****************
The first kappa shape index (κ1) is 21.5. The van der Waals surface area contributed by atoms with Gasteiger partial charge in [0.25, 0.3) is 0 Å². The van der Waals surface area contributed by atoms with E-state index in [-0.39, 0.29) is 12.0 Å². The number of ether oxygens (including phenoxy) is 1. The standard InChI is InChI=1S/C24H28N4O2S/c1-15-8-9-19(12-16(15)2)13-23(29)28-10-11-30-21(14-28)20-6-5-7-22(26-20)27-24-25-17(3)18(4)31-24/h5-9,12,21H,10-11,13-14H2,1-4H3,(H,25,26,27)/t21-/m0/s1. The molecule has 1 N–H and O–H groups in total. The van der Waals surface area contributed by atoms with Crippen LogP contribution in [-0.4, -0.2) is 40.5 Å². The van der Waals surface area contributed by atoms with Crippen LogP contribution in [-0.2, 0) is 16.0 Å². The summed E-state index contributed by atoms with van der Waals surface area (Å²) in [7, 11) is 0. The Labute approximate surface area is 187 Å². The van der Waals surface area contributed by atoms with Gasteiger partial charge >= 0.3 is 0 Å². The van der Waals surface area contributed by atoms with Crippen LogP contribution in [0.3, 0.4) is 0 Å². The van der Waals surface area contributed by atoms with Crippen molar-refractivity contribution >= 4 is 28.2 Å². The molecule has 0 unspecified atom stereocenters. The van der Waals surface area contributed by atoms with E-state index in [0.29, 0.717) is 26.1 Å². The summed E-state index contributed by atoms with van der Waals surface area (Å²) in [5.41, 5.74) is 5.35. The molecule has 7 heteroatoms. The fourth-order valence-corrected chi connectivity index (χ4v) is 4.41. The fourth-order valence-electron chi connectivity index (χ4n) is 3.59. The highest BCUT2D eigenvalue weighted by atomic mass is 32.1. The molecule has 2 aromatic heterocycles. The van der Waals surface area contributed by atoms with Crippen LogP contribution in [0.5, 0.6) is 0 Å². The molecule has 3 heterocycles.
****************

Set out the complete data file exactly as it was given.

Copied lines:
The first kappa shape index (κ1) is 21.5. The van der Waals surface area contributed by atoms with Gasteiger partial charge in [0.25, 0.3) is 0 Å². The van der Waals surface area contributed by atoms with E-state index in [-0.39, 0.29) is 12.0 Å². The number of ether oxygens (including phenoxy) is 1. The standard InChI is InChI=1S/C24H28N4O2S/c1-15-8-9-19(12-16(15)2)13-23(29)28-10-11-30-21(14-28)20-6-5-7-22(26-20)27-24-25-17(3)18(4)31-24/h5-9,12,21H,10-11,13-14H2,1-4H3,(H,25,26,27)/t21-/m0/s1. The molecule has 1 N–H and O–H groups in total. The van der Waals surface area contributed by atoms with Crippen LogP contribution in [-0.4, -0.2) is 40.5 Å². The van der Waals surface area contributed by atoms with Crippen LogP contribution in [-0.2, 0) is 16.0 Å². The summed E-state index contributed by atoms with van der Waals surface area (Å²) in [7, 11) is 0. The Labute approximate surface area is 187 Å². The van der Waals surface area contributed by atoms with Gasteiger partial charge >= 0.3 is 0 Å². The van der Waals surface area contributed by atoms with Crippen LogP contribution in [0.3, 0.4) is 0 Å². The van der Waals surface area contributed by atoms with Crippen molar-refractivity contribution >= 4 is 28.2 Å². The molecule has 0 unspecified atom stereocenters. The van der Waals surface area contributed by atoms with E-state index in [0.29, 0.717) is 26.1 Å². The summed E-state index contributed by atoms with van der Waals surface area (Å²) in [5.41, 5.74) is 5.35. The molecule has 7 heteroatoms. The fourth-order valence-corrected chi connectivity index (χ4v) is 4.41. The fourth-order valence-electron chi connectivity index (χ4n) is 3.59. The highest BCUT2D eigenvalue weighted by atomic mass is 32.1. The molecule has 2 aromatic heterocycles. The van der Waals surface area contributed by atoms with Crippen LogP contribution in [0.5, 0.6) is 0 Å². The molecule has 3 heterocycles.